i wonder if this should be called earthquake or sinking sand?.IF earth becomes more wetter inside and outside it,it will be like a dissapearing island


by: R.Wilson from: Fresno, CA
July 15, 2013 3:05 PM
Since earthquakes are a release of stored energy, releasing the energy more often will actually be better for mankind since it should reduce the occurrence of larger earthquakes. Or, the earth could be just doing something that our short recording period has not witnessed...


by: Kitagawa Keikoh from: Daikanyama , JPN
July 13, 2013 7:25 PM
The waste water is not the cause of the increased earthquake. Earthquake needs earth level huge energy. If the waste water from oil and gas industries was the cause of earthquake, could we possibly stop huge earthquake like Fukushima, Japan?


by: Bull Thisttle from: New York
July 13, 2013 5:28 PM
Hydro Fracking is dirty dangerous and unnecessary. The safe disposal of this highly dangerous by-product "waste water" has always been an elusive query. Now knowing that this popular method has been proven to reek havoc on local faults is a scary one. The scariest part for me is the clear increase we are seeing not in earthquakes but in the expansion of this industry!

Featured Videos

Your JavaScript is turned off or you have an old version of Adobe's Flash Player. Get the latest Flash player.
African Media Tries to Educate Public About Ebolai
X
George Putic
August 20, 2014 8:57 PM
While the Ebola epidemic continues to claim lives in West Africa, information technology specialists, together with radio and TV reporters, are battling misinformation and prejudice about the disease - using social media to educate the public about the deadly virus. VOA’s George Putic has more.
Video

Video African Media Tries to Educate Public About Ebola

While the Ebola epidemic continues to claim lives in West Africa, information technology specialists, together with radio and TV reporters, are battling misinformation and prejudice about the disease - using social media to educate the public about the deadly virus. VOA’s George Putic has more.
Video

Video Ferguson Calls for Justice as Anger, Violence Grips Community

Violence, anger and frustration continue to grip the small St. Louis suburb of Ferguson, Missouri. Protests broke out after a white police officer fatally shot an unarmed black teenager on August 9. The case has sparked outrage around the nation and prompted the White House to send U.S. Attorney Eric Holder to the small community of just over 20,000 people. VOA’s Mary Alice Salinas has more from Ferguson.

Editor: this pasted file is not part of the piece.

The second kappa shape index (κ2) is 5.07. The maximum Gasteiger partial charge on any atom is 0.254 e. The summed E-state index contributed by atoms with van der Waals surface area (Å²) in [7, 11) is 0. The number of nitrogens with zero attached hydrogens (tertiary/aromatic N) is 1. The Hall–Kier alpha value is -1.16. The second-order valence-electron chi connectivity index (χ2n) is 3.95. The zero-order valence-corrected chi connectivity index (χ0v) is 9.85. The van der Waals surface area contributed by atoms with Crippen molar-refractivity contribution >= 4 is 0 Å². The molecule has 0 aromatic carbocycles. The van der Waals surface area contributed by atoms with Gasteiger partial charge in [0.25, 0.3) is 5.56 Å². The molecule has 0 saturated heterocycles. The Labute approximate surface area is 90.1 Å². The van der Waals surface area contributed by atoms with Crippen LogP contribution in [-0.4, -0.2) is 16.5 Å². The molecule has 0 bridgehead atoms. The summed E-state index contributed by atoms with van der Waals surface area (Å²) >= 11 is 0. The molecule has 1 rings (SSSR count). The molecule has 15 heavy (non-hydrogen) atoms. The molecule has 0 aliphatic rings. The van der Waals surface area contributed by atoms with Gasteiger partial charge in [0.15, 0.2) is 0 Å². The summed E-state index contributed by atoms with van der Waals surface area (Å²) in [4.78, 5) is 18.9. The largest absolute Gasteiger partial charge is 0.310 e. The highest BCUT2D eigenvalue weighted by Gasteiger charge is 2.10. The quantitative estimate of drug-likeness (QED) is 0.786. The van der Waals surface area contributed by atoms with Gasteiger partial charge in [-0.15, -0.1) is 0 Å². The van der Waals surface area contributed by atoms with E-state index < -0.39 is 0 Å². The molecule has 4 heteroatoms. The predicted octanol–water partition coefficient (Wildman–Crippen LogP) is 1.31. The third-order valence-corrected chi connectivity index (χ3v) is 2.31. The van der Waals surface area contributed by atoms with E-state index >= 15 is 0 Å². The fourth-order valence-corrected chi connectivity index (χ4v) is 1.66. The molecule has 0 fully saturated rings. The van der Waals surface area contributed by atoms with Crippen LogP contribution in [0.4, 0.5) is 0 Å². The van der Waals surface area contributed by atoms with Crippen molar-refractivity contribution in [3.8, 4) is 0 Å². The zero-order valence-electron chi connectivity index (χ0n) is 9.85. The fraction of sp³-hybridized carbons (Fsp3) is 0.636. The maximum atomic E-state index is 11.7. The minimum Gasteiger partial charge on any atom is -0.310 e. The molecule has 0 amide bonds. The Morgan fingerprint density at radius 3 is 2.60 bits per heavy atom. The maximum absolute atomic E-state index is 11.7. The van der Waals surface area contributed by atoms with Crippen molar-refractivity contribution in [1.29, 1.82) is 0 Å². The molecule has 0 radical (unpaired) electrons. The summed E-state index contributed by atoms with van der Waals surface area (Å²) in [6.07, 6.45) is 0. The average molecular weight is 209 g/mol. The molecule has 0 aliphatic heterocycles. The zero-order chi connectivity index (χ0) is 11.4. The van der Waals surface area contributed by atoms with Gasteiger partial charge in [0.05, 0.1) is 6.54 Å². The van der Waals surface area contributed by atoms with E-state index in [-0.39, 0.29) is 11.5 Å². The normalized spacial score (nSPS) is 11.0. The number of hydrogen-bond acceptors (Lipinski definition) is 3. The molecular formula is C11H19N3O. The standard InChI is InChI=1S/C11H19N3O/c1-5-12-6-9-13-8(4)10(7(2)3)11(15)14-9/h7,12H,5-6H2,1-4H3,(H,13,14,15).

Video

Video Beheading Of US Journalist Breeds Outrage

U.S. and British authorities have launched an investigation into an Islamic State video showing the beheading of kidnapped American journalist James Foley by a militant with a British accent. The extremist group, which posted the video on the Internet Tuesday, said the murder was revenge for U.S. airstrikes on militant positions in Iraq - and has threatened to execute another American journalist it is holding. Henry Ridgwell has more from London.
Video

Video Family Robots - The Next Big Thing?

Robots that can help us with daily chores like cooking and cleaning are a long way off, but automatons that serve as family companions may be much closer. Researchers in the United States, France, Japan and other countries are racing to build robots that can entertain and perform some simpler tasks for us. VOA’s George Putic reports.
Video

Video In Ukraine, Fear and Distrust Remain Where Fighting has Stopped

As the Ukrainian military reclaims control of eastern cities from pro-Russian separatists, residents are getting a chance to rebuild their lives. VOA's Gabe Joselow reports from the town of Kramatorsk in Donetsk province, where a sense of fear is still in the air, and distrust of the government in Kyiv still runs deep.
Video

Video Five Patients Given Experimental Ebola Drug Said to Be Improving

The World Health Organization has approved the use of experimental treatments for Ebola patients in West Africa. The Ebola outbreak there is unprecedented, the disease deadly. The number of people who have died from Ebola has surpassed 1,200. VOA's Carol Pearson reports on the ethical considerations of allowing experimental drugs to be used.
Video

Video China Targets Overseas Assets of Corrupt Officials

As China presses forward with its anti-graft effort, authorities are targeting corrupt officials who have sent family members and assets overseas. The efforts have stirred up a debate at home on exactly how many officials take that route and how likely it is they will be caught. Rebecca Valli has this report.
Video

Video Leading The Fight Against Islamic State, Kurds Question Iraqi Future

Western countries including the United States have begun arming the Kurdish Peshmerga forces in northern Iraq to aid their battle against extremist Sunni militants from the Islamic State. But there are concerns that a heavily-armed Kurdistan Regional Government, or KRG, might seek to declare independence and cause the break-up of the Iraqi state. As Henry Ridgwell reports from London, the KRG says it will only seek greater autonomy from Baghdad.
Video

Video In Rural Kenya, Pressure Builds Against Female Circumcision

In some Kenyan communities, female genital mutilation remains a rite of passage. But activists are pushing back, with education for girls and with threats of punishment those who perform the circumcision. Mohammed Yusuf looks at the practice in the rural eastern community of Tharaka-Nithi.

AppleAndroid